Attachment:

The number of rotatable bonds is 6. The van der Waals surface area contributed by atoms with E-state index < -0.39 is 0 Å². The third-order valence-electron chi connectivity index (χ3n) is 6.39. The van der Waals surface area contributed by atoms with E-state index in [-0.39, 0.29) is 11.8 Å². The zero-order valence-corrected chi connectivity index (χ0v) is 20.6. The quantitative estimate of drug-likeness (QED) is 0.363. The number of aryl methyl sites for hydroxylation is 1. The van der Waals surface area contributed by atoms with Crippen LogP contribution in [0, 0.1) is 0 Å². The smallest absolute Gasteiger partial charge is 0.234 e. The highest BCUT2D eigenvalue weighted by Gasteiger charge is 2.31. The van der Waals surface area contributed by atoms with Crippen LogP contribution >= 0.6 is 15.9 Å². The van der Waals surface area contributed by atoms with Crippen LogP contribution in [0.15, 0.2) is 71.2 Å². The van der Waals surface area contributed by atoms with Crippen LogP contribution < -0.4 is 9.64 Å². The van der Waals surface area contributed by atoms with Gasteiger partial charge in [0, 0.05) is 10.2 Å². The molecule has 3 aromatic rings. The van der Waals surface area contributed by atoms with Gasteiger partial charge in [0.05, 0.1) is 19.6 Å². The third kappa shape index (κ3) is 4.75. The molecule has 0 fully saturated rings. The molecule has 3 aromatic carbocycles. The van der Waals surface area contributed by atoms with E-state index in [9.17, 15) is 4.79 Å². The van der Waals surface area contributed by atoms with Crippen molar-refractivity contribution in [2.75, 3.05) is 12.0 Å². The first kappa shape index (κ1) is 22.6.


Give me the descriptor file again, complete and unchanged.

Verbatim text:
The number of rotatable bonds is 6. The van der Waals surface area contributed by atoms with E-state index < -0.39 is 0 Å². The third-order valence-electron chi connectivity index (χ3n) is 6.39. The van der Waals surface area contributed by atoms with E-state index in [-0.39, 0.29) is 11.8 Å². The zero-order valence-corrected chi connectivity index (χ0v) is 20.6. The quantitative estimate of drug-likeness (QED) is 0.363. The number of aryl methyl sites for hydroxylation is 1. The van der Waals surface area contributed by atoms with Crippen LogP contribution in [0, 0.1) is 0 Å². The smallest absolute Gasteiger partial charge is 0.234 e. The highest BCUT2D eigenvalue weighted by Gasteiger charge is 2.31. The van der Waals surface area contributed by atoms with Crippen LogP contribution >= 0.6 is 15.9 Å². The van der Waals surface area contributed by atoms with Crippen LogP contribution in [0.15, 0.2) is 71.2 Å². The van der Waals surface area contributed by atoms with Crippen LogP contribution < -0.4 is 9.64 Å². The van der Waals surface area contributed by atoms with Gasteiger partial charge in [0, 0.05) is 10.2 Å². The molecule has 3 aromatic rings. The van der Waals surface area contributed by atoms with Gasteiger partial charge in [0.05, 0.1) is 19.6 Å². The third kappa shape index (κ3) is 4.75. The molecule has 0 fully saturated rings. The molecule has 3 aromatic carbocycles. The van der Waals surface area contributed by atoms with E-state index in [9.17, 15) is 4.79 Å². The van der Waals surface area contributed by atoms with Crippen molar-refractivity contribution in [2.75, 3.05) is 12.0 Å². The first kappa shape index (κ1) is 22.6.